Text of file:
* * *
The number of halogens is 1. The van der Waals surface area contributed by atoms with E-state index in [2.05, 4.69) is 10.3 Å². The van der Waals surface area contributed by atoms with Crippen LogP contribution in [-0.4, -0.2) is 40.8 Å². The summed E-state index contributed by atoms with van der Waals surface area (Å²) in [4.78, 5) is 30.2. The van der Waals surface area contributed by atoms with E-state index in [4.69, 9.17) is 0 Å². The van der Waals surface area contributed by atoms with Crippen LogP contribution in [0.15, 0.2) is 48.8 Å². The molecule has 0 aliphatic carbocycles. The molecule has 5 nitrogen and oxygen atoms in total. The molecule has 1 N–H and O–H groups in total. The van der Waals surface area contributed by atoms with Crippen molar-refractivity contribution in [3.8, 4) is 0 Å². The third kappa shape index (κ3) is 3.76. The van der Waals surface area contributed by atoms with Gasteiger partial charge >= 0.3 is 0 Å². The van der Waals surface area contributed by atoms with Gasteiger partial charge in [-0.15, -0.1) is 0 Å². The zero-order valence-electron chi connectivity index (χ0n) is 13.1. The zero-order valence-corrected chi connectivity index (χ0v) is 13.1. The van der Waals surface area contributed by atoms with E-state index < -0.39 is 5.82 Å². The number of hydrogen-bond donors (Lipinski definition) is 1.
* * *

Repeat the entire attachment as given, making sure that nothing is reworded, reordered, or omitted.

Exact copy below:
The number of halogens is 1. The van der Waals surface area contributed by atoms with E-state index in [2.05, 4.69) is 10.3 Å². The van der Waals surface area contributed by atoms with Crippen LogP contribution in [-0.4, -0.2) is 40.8 Å². The summed E-state index contributed by atoms with van der Waals surface area (Å²) in [4.78, 5) is 30.2. The van der Waals surface area contributed by atoms with E-state index in [4.69, 9.17) is 0 Å². The van der Waals surface area contributed by atoms with Crippen LogP contribution in [0.15, 0.2) is 48.8 Å². The molecule has 0 aliphatic carbocycles. The molecule has 5 nitrogen and oxygen atoms in total. The molecule has 1 N–H and O–H groups in total. The van der Waals surface area contributed by atoms with Crippen molar-refractivity contribution in [3.8, 4) is 0 Å². The third kappa shape index (κ3) is 3.76. The van der Waals surface area contributed by atoms with Gasteiger partial charge >= 0.3 is 0 Å². The van der Waals surface area contributed by atoms with Gasteiger partial charge in [-0.15, -0.1) is 0 Å². The zero-order valence-electron chi connectivity index (χ0n) is 13.1. The zero-order valence-corrected chi connectivity index (χ0v) is 13.1. The van der Waals surface area contributed by atoms with E-state index < -0.39 is 5.82 Å². The number of hydrogen-bond donors (Lipinski definition) is 1.